A colleague of mine took pity on my flailing about in the churning waters of idealism and recommended that I read some John McDowell. Though I try to read a lot, I always find myself astonished at having missed out on things, and that’s the case here.
McDowell’s Mind and World starts with an argument, due to Sellars, that there can be no pure “given” (data) at the basis of experience, and least not if we expect that data to play any role in justifying our beliefs about the world. For pure data, prior to concepts, simply cannot play any role in a justification. The data must be conceptualized, or formed into some manner of judgment, before they can become part of a justification. This is related to Kant’s transcendental deduction, which argues that sensory experience is possible only if the data get structured in such a way as to make concepts applicable to them. Concepts must be in experience in order for experience to be anything to us; experience without conceptual structure is, for us, “less even than a dream,” as Kant writes.
The rest of McDowell’s book (which I’m still reading) explores the implications of this insight, and I will write more when I finish. But I did have the chance yesterday to try out some implications in class. It seems to me that we have no choice but to take explanations and justifications seriously. When we are explaining a mathematical truth, or defending a moral act, or even explaining how we know the planets orbit the sun, we rely crucially on chains of reasoning whose validity is rooted in taking concepts very seriously. The only other way to look at our explaining and justifying is to see them as sounds and scribbles we initiate because we have been conditioned to expect that certain sequences will get others to behave in ways we want (nodding heads, going on to produce relevantly similar sounds and squiggles, etc). Exaggerating further, this would mean that the difference between poking you with a stick until you agree and convincing you with a cogent line of reasoning is only a matter of degree: both processes are merely causal. If we are to believe that explanations and justifications really are more than this, we must take concepts seriously. (Moreover, you shouldn’t provide me with an argument if you think I am wrong about this; you may as well just come after me with a pointy stick!)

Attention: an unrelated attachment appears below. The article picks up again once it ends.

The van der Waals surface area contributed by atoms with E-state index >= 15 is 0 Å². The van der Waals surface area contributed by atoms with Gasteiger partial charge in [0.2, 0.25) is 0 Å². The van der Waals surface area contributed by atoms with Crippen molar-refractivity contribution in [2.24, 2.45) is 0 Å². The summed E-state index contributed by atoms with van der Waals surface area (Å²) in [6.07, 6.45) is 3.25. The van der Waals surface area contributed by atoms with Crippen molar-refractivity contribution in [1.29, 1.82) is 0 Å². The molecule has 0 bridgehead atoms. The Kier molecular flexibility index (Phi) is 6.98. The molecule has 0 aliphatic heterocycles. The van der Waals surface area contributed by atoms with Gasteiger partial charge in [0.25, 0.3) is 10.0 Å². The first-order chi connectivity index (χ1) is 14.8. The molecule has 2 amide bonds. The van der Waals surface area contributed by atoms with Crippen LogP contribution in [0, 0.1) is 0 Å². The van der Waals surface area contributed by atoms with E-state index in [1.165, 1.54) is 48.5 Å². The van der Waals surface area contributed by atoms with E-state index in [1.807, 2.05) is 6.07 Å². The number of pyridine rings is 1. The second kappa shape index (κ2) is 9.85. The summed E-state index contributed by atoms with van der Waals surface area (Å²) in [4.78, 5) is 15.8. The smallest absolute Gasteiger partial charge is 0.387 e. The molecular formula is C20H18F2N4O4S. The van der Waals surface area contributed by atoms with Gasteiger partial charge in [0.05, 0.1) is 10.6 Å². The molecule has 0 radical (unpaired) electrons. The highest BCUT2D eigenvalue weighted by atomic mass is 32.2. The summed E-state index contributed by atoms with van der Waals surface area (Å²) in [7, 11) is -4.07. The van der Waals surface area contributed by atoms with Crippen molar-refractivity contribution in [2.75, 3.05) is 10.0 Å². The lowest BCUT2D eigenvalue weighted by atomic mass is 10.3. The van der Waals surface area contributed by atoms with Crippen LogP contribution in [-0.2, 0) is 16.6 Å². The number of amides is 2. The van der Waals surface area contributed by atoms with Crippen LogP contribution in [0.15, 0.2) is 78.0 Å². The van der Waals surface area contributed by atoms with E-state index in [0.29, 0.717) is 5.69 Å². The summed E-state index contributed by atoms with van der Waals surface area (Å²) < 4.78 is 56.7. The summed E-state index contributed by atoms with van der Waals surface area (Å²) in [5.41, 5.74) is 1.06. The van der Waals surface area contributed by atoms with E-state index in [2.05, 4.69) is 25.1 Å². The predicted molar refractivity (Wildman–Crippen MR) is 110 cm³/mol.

I know that, in other essays, McDowell goes on to argue against the notion of a “thing in itself,” existing apart from all conceptualization. I still find myself believing in the “brute dumbness” of experience (see the 9 November post), and it’s hard for me to see any way of accommodating it without a radically indifferent world. But at the same time, I believe that such an indifferent world still has some structure or other; that its happenings can be explained, at least in principle; and hence that it must be “concept-ready.” Does this make me an Absolute Idealist?